If the expected result is received from the user, authentication manager 204 notifies session manager 206 (via a connect message) that the user has logged into the system on network terminal 202. Session information contained in authentication database 218 is used to identify the server, port and session identifier (ID) for session manager 206. Session manager 206 is a program that is active on a computational service provider and is connected to authentication manager 204 and network terminal 202 via an interconnection network, for example. Authentication manager 204 sends a message to session manager 206 using session manager 206's server and port information contained in authentication database 218.

In response to the connect message from authentication manager 204, session manager 206 notifies the services in the user's current session (i.e., the services in session 208) that the user is attached to network terminal 202. That is, session manager 206 sends a connect message to services 230-238 to direct output to network terminal 202. Session manager 206 ensures that services that are considered to be required services of the session are executing. If not, session manager 206 causes them to be initiated. The user can interact with services 230-238 within a session (e.g., session 208). Network terminal 202 is connected to servers 210, 212 and 214 (and services 230-238) via an interconnection network such as a local area network or other interconnection technology. The user can also start new services or terminate existing services.

The user can detach from the system by removing the card from card reader 216. Other mechanisms to express a disconnect can also be used with the invention (e.g., a “sign-off button on network terminal 202). Services 230-238 can continue to run even after the user removes the card from card reader 216. That is, a user's associated session(s) and the services that comprise a session can continue in existence during the period that a user is unattached (e.g., logged off ) from the system. When the user removes the card from card reader 216, network terminal 202 notifies authentication manager 204 (e.g., via a disconnect message) which notifies session manager 206 (e.g., via a disconnect message). Session manager 206 notifies services 230-238 (e.g., via a disconnect message) which terminate their transmission of display commands to network terminal 202. Services 230-238 continue execution, however, during the time that the user is not logged onto a network terminal. The user can log back in using a network terminal such as network terminal 202, connect to session 208 and interact with services 230-238.

While FIG. 2 depicts a single instance of each, it should be apparent that there can be multiple instances of network terminal 202, authentication manager 204, session 208. For example, there can be more than one instance of authentication manager 204 servicing network terminal 202 or multiple instances of network terminal 202. Authentication manager 204 instances can be organized in a hierarchy according to the topology of the network or they can be globally available, for example.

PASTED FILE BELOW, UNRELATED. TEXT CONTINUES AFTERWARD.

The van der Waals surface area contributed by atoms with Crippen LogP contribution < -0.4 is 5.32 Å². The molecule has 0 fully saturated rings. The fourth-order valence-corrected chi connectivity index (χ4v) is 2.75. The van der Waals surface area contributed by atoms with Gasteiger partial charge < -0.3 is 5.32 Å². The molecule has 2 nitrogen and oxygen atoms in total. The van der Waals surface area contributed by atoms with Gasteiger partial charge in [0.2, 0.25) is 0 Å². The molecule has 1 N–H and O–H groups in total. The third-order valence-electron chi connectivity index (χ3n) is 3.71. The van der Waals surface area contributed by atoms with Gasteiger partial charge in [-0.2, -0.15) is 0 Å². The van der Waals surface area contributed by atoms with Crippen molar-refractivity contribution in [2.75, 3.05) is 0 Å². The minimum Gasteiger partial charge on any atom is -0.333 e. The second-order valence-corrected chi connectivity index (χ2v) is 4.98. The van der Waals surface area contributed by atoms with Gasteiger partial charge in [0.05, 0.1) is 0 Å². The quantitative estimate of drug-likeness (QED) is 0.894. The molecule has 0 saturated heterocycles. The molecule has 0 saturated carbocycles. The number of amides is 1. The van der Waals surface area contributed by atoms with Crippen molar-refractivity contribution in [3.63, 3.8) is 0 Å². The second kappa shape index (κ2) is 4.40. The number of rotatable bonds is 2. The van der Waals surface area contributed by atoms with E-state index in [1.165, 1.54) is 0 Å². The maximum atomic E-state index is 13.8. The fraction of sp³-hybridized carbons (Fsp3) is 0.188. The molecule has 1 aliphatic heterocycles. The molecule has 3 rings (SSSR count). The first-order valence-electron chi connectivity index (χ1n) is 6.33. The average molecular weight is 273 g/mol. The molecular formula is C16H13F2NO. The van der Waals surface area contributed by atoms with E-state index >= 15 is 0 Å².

Having more than one instance of the authentication manager improves the scalability of the system since it is possible to add (or remove) instances of authentication manager 204 based on the current load (e.g., the number of users). Further, reliability is improved since redundant instances of authentication manager 204 can be deployed.

Similarly, there can be a multiplicity of session manager 206 instances. Like authentication manager 204, multiple instances of session manager 206 can increase the scalability and reliability of the system.

Session Manager

Session manager 206 maintains session database 220 that contains mappings between users, sessions, and services. Session manager 206 manages the services that comprise each session managed by session manager 206. For example, session manager 206 maintains session 208 and services 230-238 within session 208.

To access a computational service provider, an account is first set up or enabled for a user. For example, to enable a user according to one embodiment of the invention, the user is given a userID, a PIN and a smart card that stores the userID and secret code. In addition, a session is created for the user. As described below, a session can have none or more required services. It may be necessary to initiate some of the required services when the session is created. Once a service is initiated, it continues to be active regardless of whether the user is connected to the system. The balance of required services can be initiated when the user first logs in.

A user is not limited to one session. There can be multiple sessions associated with a user at any given time. Session database 220 contains records that identify the session(s) and service(s) within a session that are associated with a user. An enabled user can be removed from the system. When a user is removed from the system, all of the user's associated sessions are removed from the system and from session database 220. Services associated with the user's sessions are stopped as well.

Once a user is enabled to use a system, the user can log onto the system via network terminal 202. When session manager 206 is notified by authentication manager 204 that the user is connected to network terminal 202, session manager 206 notifies the user's session (i.e., the services that comprise a session). Session manager 206 consults session database 220 to identify and notify the session's services. For example, session database 220 includes information that identifies session 208 and services 230-238 that are included in session 208.